Mobogenie
Easy upload. They don’t appear to do paid apps. Still waiting on email response from them about that or if we can use Google IAB. I’m imagining we can, but I like to confirm. They offer a free promotional package worth “$20,000” if you implement their SDK, but they don’t give you the opportunity to find the SDK anywhere and don’t respond to emails. We’ll see how it goes.

CNet
This seems more like a marketing site to advertise your app than it is an actual Android market. No downloads after a week. The good thing is that it is easy to put up your app. Just add the Google Play link and it is there. Seems like you either need to get an editor’s review or pay for advertisement to get anywhere. Even massively popular games like Plants vs. Zombie 2 has only 1,800 downloads via CNet. Pretty much every game that has downloads there has editors reviews. Interestingly one of the most downloaded apps is 1Mobile which is another Android market.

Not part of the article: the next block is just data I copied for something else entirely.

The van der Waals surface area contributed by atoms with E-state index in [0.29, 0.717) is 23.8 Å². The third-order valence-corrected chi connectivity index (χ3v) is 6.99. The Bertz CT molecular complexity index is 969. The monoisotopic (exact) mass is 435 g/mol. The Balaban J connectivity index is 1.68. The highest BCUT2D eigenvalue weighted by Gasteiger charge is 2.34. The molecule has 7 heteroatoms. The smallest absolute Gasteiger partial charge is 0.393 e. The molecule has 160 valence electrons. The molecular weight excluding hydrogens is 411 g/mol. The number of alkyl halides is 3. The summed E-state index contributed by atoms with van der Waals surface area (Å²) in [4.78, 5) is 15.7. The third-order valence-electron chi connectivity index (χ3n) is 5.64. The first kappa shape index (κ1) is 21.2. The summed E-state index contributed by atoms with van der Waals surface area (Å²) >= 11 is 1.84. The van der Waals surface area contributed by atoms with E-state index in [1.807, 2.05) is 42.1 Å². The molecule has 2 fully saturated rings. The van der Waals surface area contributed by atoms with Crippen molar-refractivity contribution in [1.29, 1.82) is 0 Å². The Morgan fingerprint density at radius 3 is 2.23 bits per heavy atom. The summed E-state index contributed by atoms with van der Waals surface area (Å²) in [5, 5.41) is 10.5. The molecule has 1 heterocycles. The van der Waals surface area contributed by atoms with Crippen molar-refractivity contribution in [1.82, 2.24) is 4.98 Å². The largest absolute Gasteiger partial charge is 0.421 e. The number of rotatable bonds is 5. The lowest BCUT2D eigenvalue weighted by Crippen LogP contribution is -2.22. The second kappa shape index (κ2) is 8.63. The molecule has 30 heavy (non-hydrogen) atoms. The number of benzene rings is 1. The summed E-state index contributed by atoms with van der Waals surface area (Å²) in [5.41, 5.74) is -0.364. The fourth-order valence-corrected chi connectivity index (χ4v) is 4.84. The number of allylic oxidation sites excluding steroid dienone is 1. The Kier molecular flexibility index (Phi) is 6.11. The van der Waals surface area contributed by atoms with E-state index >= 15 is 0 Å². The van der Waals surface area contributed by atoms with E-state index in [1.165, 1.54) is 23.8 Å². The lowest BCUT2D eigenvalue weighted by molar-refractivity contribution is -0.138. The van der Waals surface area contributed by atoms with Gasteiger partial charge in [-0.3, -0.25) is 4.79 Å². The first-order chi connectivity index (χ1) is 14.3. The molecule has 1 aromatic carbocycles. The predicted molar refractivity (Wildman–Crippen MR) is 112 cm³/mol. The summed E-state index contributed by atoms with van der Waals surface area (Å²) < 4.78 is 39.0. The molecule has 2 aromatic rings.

Appseeq
Real easy to set up. Again this seems more like a site that you need to advertise on to get anywhere. This only links to Google Play so it quick and simple.

In January I plan to follow up on this article with some hard stats and a baseline comparison to Arturs’ data. At this point I’d say that every Android developer should at least be putting their app up on SlideMe. It seems to have a lot of reach and visibility for small fries like us is actually possible.

Until next time!
Thanks for reading!

One Comment

Leave a Reply

Your email address will not be published. Required fields are marked *